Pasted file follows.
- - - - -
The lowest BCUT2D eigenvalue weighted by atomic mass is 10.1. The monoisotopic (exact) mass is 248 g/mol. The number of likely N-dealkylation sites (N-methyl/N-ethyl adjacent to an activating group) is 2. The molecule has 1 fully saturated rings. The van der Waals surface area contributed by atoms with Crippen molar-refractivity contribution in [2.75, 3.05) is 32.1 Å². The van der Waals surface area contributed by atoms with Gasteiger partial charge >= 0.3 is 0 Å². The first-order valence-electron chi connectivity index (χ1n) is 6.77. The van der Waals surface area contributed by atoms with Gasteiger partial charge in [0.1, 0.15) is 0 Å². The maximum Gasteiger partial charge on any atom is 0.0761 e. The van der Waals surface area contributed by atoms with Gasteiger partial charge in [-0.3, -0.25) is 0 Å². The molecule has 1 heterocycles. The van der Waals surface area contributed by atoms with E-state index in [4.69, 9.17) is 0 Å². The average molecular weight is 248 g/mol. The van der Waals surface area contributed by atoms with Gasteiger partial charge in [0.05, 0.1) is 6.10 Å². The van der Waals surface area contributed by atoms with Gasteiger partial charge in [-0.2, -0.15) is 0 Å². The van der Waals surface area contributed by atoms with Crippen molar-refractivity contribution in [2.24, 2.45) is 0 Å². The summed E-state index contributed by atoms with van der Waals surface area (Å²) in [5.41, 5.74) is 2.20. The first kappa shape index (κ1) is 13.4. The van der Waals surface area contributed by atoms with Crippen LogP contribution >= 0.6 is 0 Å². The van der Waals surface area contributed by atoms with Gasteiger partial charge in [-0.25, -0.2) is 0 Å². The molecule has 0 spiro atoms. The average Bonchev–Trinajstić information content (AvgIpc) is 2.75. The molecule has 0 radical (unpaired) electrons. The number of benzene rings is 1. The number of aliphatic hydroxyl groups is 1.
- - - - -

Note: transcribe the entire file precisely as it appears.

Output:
The lowest BCUT2D eigenvalue weighted by atomic mass is 10.1. The monoisotopic (exact) mass is 248 g/mol. The number of likely N-dealkylation sites (N-methyl/N-ethyl adjacent to an activating group) is 2. The molecule has 1 fully saturated rings. The van der Waals surface area contributed by atoms with Crippen molar-refractivity contribution in [2.75, 3.05) is 32.1 Å². The van der Waals surface area contributed by atoms with Gasteiger partial charge >= 0.3 is 0 Å². The first-order valence-electron chi connectivity index (χ1n) is 6.77. The van der Waals surface area contributed by atoms with Gasteiger partial charge in [0.1, 0.15) is 0 Å². The maximum Gasteiger partial charge on any atom is 0.0761 e. The van der Waals surface area contributed by atoms with Gasteiger partial charge in [-0.3, -0.25) is 0 Å². The molecule has 1 heterocycles. The van der Waals surface area contributed by atoms with E-state index in [4.69, 9.17) is 0 Å². The average molecular weight is 248 g/mol. The van der Waals surface area contributed by atoms with Gasteiger partial charge in [0.05, 0.1) is 6.10 Å². The van der Waals surface area contributed by atoms with Gasteiger partial charge in [-0.2, -0.15) is 0 Å². The van der Waals surface area contributed by atoms with Crippen molar-refractivity contribution in [2.24, 2.45) is 0 Å². The summed E-state index contributed by atoms with van der Waals surface area (Å²) in [5.41, 5.74) is 2.20. The first kappa shape index (κ1) is 13.4. The van der Waals surface area contributed by atoms with Crippen LogP contribution >= 0.6 is 0 Å². The van der Waals surface area contributed by atoms with Gasteiger partial charge in [-0.25, -0.2) is 0 Å². The molecule has 0 spiro atoms. The average Bonchev–Trinajstić information content (AvgIpc) is 2.75. The molecule has 0 radical (unpaired) electrons. The number of benzene rings is 1. The number of aliphatic hydroxyl groups is 1.